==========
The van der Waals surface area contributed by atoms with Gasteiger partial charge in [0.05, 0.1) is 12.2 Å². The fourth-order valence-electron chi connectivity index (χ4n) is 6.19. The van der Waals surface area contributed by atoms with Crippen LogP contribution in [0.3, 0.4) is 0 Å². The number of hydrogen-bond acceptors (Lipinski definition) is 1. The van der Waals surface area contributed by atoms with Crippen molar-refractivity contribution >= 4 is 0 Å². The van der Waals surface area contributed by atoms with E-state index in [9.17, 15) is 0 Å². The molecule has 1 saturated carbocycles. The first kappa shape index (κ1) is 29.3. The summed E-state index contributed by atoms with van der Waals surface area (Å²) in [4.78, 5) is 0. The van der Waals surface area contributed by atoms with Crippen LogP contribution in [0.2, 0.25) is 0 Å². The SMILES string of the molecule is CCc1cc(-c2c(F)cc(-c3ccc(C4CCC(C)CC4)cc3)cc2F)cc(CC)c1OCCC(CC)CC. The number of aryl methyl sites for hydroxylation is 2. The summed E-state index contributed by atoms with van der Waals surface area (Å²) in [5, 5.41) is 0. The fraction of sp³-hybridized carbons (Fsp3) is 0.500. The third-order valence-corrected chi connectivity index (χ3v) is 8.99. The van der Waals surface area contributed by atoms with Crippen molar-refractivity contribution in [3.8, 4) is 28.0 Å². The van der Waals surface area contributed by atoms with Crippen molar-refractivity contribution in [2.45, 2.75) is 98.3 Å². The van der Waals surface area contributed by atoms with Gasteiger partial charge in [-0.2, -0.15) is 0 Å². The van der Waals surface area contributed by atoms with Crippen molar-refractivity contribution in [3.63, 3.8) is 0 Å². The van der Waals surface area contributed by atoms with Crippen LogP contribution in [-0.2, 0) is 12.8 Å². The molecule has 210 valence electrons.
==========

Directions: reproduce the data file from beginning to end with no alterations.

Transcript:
The van der Waals surface area contributed by atoms with Gasteiger partial charge in [0.05, 0.1) is 12.2 Å². The fourth-order valence-electron chi connectivity index (χ4n) is 6.19. The van der Waals surface area contributed by atoms with Crippen LogP contribution in [0.3, 0.4) is 0 Å². The number of hydrogen-bond acceptors (Lipinski definition) is 1. The van der Waals surface area contributed by atoms with Crippen molar-refractivity contribution >= 4 is 0 Å². The van der Waals surface area contributed by atoms with E-state index in [9.17, 15) is 0 Å². The molecule has 1 saturated carbocycles. The first kappa shape index (κ1) is 29.3. The summed E-state index contributed by atoms with van der Waals surface area (Å²) in [4.78, 5) is 0. The van der Waals surface area contributed by atoms with Crippen LogP contribution in [0.2, 0.25) is 0 Å². The SMILES string of the molecule is CCc1cc(-c2c(F)cc(-c3ccc(C4CCC(C)CC4)cc3)cc2F)cc(CC)c1OCCC(CC)CC. The number of aryl methyl sites for hydroxylation is 2. The summed E-state index contributed by atoms with van der Waals surface area (Å²) in [5, 5.41) is 0. The fraction of sp³-hybridized carbons (Fsp3) is 0.500. The third-order valence-corrected chi connectivity index (χ3v) is 8.99. The van der Waals surface area contributed by atoms with Crippen molar-refractivity contribution in [3.8, 4) is 28.0 Å². The van der Waals surface area contributed by atoms with Crippen molar-refractivity contribution in [2.45, 2.75) is 98.3 Å². The van der Waals surface area contributed by atoms with Gasteiger partial charge in [-0.2, -0.15) is 0 Å². The van der Waals surface area contributed by atoms with Crippen molar-refractivity contribution in [3.63, 3.8) is 0 Å². The van der Waals surface area contributed by atoms with Crippen LogP contribution in [-0.2, 0) is 12.8 Å². The molecule has 210 valence electrons.